Van Gundy then spoke about the universal experience of employees bristling at bosses' commands and how just about everybody has to work for someone that they don't like, "and still works very hard and does a very good job." Asked whether having the request out in the open in some way liberating, Van Gundy didn't mince words.
"Since everything came out yesterday, you know, I'll be honest — you know you're going to be asked and you think about how you're going to respond, and the whole thing," Van Gundy said. "The only thing I'm ever uncomfortable with is bull[EXPLETIVE]. And so, to come in and no-comment or deny that it's true and everything ... I mean, the only thing I guess, David, that ever liberates me is just, you know, be honest and deal with what's out there.
"Some people have a hard time with that, I guess, but to me, that's a lot easier to deal with than bull[EXPLETIVE]."
Van Gundy then said he's "not worried" about what management decides to do about the situation ... and that's when things got even more awkward.
As Howard Beck of the New York Times tweeted, Howard ambled over to Van Gundy, leaned down and put his arm around Van Gundy, not knowing that the coach had just told a gaggle of reporters that the All-Star center tried to have him fired. (You can see that at the 2:40 mark of the video clip at the top of this post.)
"Yeah, Stan, we're not worried about that, right?" Howard asked. The two went back and forth about the Magic's main concern being winning games. Howard asked Van Gundy if "Dave Ping," whom the center called "the guy who started this B.S." with his story about Howard's demands, was in attendance at the session. (The reporter's name is actually David Pingalore, for what it's worth.) Van Gundy said he hadn't seen the reporter, then asked the assembled media members if they were done with him.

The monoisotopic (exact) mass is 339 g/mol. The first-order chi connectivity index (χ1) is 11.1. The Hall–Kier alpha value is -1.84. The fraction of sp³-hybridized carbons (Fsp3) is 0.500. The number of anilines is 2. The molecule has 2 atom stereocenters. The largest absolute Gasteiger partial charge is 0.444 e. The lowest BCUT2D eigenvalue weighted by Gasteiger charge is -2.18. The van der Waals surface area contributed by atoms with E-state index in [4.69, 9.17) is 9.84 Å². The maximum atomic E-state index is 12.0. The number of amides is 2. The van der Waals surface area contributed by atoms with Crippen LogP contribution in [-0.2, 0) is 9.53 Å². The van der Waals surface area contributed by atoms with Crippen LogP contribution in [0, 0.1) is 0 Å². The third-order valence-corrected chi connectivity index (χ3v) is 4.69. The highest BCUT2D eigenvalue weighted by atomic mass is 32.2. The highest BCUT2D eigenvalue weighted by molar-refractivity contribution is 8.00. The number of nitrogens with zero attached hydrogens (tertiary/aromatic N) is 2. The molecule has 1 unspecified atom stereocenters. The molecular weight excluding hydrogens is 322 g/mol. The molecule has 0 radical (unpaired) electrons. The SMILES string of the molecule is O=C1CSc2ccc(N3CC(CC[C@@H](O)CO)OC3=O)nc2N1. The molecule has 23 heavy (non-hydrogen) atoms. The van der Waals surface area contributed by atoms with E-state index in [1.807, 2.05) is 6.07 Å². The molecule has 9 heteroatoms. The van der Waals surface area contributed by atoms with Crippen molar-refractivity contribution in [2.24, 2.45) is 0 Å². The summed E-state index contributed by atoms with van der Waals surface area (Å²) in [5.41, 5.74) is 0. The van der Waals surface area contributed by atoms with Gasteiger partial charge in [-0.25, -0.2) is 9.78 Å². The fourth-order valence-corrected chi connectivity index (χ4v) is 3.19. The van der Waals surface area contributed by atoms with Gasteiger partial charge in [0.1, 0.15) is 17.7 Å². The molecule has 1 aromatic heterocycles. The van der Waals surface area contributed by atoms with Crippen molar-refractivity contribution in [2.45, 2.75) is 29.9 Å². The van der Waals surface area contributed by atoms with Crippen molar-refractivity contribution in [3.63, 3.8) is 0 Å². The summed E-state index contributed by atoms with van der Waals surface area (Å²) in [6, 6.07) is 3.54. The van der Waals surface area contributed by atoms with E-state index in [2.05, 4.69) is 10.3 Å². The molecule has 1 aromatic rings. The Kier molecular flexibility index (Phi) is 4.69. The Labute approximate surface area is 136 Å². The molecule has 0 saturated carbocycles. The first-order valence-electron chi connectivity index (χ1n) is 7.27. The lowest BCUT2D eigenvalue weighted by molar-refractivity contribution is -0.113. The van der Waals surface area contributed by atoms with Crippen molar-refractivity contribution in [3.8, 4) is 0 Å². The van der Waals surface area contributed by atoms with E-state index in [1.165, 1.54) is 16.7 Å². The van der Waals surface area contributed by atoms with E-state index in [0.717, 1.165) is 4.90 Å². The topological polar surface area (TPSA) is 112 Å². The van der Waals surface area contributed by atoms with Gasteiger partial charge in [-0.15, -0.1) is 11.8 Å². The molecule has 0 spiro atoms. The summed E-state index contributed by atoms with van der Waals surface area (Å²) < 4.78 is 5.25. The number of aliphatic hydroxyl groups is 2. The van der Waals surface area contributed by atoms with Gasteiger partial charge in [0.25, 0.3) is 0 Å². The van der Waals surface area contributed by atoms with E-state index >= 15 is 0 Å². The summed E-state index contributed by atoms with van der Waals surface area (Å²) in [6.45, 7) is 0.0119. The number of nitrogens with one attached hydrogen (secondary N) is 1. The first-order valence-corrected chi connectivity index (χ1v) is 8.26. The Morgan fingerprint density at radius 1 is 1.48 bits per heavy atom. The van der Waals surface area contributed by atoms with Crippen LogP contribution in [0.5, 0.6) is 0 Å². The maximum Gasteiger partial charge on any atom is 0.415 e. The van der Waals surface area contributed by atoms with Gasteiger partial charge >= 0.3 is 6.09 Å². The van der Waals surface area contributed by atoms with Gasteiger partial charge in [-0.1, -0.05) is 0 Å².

"You can talk to him now," Van Gundy said, indicating Howard.
Asked for his take on Van Gundy's comments, Howard immediately denied ever having demanded the coach be fired, asking the reporters to reveal their source ... who had just exited stage right. Wow.
More on Howard's denial, from Robbins:
Howard said he had previously denied the story to ESPN.
When Howard was asked point blank if he asked to have Van Gundy fired, Howard, responded, "What did I just say yesterday? I know you guys watch ESPN."
Howard said: "Whatever happens at the end of the season is not under my control. I am a player for the Magic. I am not the GM. I am not [team owner] Rich DeVos. I am not [CEO] Alex Martins. So that's not my job. So you guys should stop with every other week it's trying to find something, because there's nothing. There's nothing. I haven't said anything to anybody about anything. Our main concern is winning. So all the other stuff should stop."
Oh, by the way, the Magic and Knicks play in a nationally televised game on TNT with Eastern Conference playoff implications at 7 p.m. at the Amway Center. So I'm guessing we'll be hearing an awful lot more about this in the very, very near future.